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It's football season all over America, the NFL lockout is over, the stadiums are filled to capacity, and my adrenaline is pumping. Of course, I am re-telling stories of my glory days when my teammate was the best in the business...yes, I played football with the great Lance Alworth, Wide Receiver for the Dallas Cowboys and the San Diego Chargers. We played in front of the Brookhaven train depot when we were twelve years old, dug cinders out of our bleeding knees, and drew a crowd every Sunday afternoon. I had visions of NFL stardom for myself. Lance went on to the NFL Hall of Fame. I settled for a trumpet rather than cleats. Upon entering High School my aunt and uncle proclaimed football a "dangerous sport," and warned me that a football injury could "put you in an iron lung." They knew nothing about the game but refused to let me try out. Instead, they bought me the most expensive trumpet Werlein's Music Company had to offer.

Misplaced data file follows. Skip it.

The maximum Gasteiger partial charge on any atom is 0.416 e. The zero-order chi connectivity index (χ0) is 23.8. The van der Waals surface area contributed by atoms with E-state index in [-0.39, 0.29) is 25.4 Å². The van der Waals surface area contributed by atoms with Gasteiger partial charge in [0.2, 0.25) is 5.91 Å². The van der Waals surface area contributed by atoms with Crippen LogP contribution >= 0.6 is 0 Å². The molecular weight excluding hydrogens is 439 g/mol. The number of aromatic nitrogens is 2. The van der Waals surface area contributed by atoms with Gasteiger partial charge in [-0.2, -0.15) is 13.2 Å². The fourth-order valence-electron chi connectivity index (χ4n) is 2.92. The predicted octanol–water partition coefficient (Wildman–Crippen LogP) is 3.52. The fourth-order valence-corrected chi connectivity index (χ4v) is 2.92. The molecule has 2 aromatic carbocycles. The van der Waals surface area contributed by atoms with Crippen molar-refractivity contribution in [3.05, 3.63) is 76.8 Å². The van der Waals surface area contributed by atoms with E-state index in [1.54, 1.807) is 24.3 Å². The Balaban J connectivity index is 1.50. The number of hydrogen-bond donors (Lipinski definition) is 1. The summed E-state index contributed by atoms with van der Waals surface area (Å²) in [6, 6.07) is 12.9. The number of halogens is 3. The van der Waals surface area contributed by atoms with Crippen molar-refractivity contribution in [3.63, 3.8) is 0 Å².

My aunt and uncle had never been to a football game, but bought new clothes for the first game to watch me perform with the band at halftime. Lance lit up the field that night, as he would do every Friday night for the next four years at Brookhaven, and by halftime, my aunt and uncle were hooked. As I marched to the 50 yard line with my new trumpet, I looked toward their seats in the stadium only to find them empty. They were at the Concession Stand so as not to miss a second of Lance's second half performance.
My glory days of football with Lance Alworth were fleeting, but unforgettable. He was the greatest athlete I have ever known, but remains, to this day, a sensitive and humble friend.